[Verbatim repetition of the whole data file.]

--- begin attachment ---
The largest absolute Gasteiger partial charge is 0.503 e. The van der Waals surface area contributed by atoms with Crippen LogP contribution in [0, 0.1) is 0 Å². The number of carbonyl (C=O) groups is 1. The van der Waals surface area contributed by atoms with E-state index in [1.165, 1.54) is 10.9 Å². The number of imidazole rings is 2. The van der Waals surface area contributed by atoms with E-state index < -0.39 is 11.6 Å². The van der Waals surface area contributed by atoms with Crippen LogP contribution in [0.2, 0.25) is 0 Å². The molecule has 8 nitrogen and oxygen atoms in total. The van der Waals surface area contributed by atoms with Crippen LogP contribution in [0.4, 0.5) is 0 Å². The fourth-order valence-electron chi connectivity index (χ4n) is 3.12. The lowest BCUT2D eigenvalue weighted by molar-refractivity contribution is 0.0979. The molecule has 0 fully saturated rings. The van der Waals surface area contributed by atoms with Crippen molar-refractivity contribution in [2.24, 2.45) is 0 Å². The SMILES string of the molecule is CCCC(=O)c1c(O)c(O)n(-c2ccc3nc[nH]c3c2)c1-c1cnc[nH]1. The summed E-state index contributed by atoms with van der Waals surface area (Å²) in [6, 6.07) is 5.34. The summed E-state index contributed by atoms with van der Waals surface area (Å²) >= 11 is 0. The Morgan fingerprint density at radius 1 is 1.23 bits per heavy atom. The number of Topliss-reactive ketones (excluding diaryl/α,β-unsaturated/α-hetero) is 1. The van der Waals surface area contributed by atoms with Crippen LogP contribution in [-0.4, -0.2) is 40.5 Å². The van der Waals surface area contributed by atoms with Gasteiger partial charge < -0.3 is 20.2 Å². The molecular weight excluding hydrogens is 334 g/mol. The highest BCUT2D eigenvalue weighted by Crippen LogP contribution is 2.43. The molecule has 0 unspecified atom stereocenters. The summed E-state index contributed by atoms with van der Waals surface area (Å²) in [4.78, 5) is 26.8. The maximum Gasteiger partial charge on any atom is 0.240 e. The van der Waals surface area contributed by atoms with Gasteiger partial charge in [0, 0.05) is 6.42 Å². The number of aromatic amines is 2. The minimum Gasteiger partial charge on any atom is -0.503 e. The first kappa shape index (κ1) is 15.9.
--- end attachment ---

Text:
The largest absolute Gasteiger partial charge is 0.503 e. The van der Waals surface area contributed by atoms with Crippen LogP contribution in [0, 0.1) is 0 Å². The number of carbonyl (C=O) groups is 1. The van der Waals surface area contributed by atoms with E-state index in [1.165, 1.54) is 10.9 Å². The number of imidazole rings is 2. The van der Waals surface area contributed by atoms with E-state index < -0.39 is 11.6 Å². The van der Waals surface area contributed by atoms with Crippen LogP contribution in [0.2, 0.25) is 0 Å². The molecule has 8 nitrogen and oxygen atoms in total. The van der Waals surface area contributed by atoms with Crippen LogP contribution in [0.4, 0.5) is 0 Å². The fourth-order valence-electron chi connectivity index (χ4n) is 3.12. The lowest BCUT2D eigenvalue weighted by molar-refractivity contribution is 0.0979. The molecule has 0 fully saturated rings. The van der Waals surface area contributed by atoms with Crippen molar-refractivity contribution in [2.24, 2.45) is 0 Å². The SMILES string of the molecule is CCCC(=O)c1c(O)c(O)n(-c2ccc3nc[nH]c3c2)c1-c1cnc[nH]1. The summed E-state index contributed by atoms with van der Waals surface area (Å²) in [6, 6.07) is 5.34. The summed E-state index contributed by atoms with van der Waals surface area (Å²) >= 11 is 0. The Morgan fingerprint density at radius 1 is 1.23 bits per heavy atom. The number of Topliss-reactive ketones (excluding diaryl/α,β-unsaturated/α-hetero) is 1. The van der Waals surface area contributed by atoms with Crippen LogP contribution in [-0.4, -0.2) is 40.5 Å². The van der Waals surface area contributed by atoms with Gasteiger partial charge < -0.3 is 20.2 Å². The molecular weight excluding hydrogens is 334 g/mol. The highest BCUT2D eigenvalue weighted by Crippen LogP contribution is 2.43. The molecule has 0 unspecified atom stereocenters. The summed E-state index contributed by atoms with van der Waals surface area (Å²) in [4.78, 5) is 26.8. The maximum Gasteiger partial charge on any atom is 0.240 e. The van der Waals surface area contributed by atoms with Gasteiger partial charge in [0, 0.05) is 6.42 Å². The number of aromatic amines is 2. The minimum Gasteiger partial charge on any atom is -0.503 e. The first kappa shape index (κ1) is 15.9.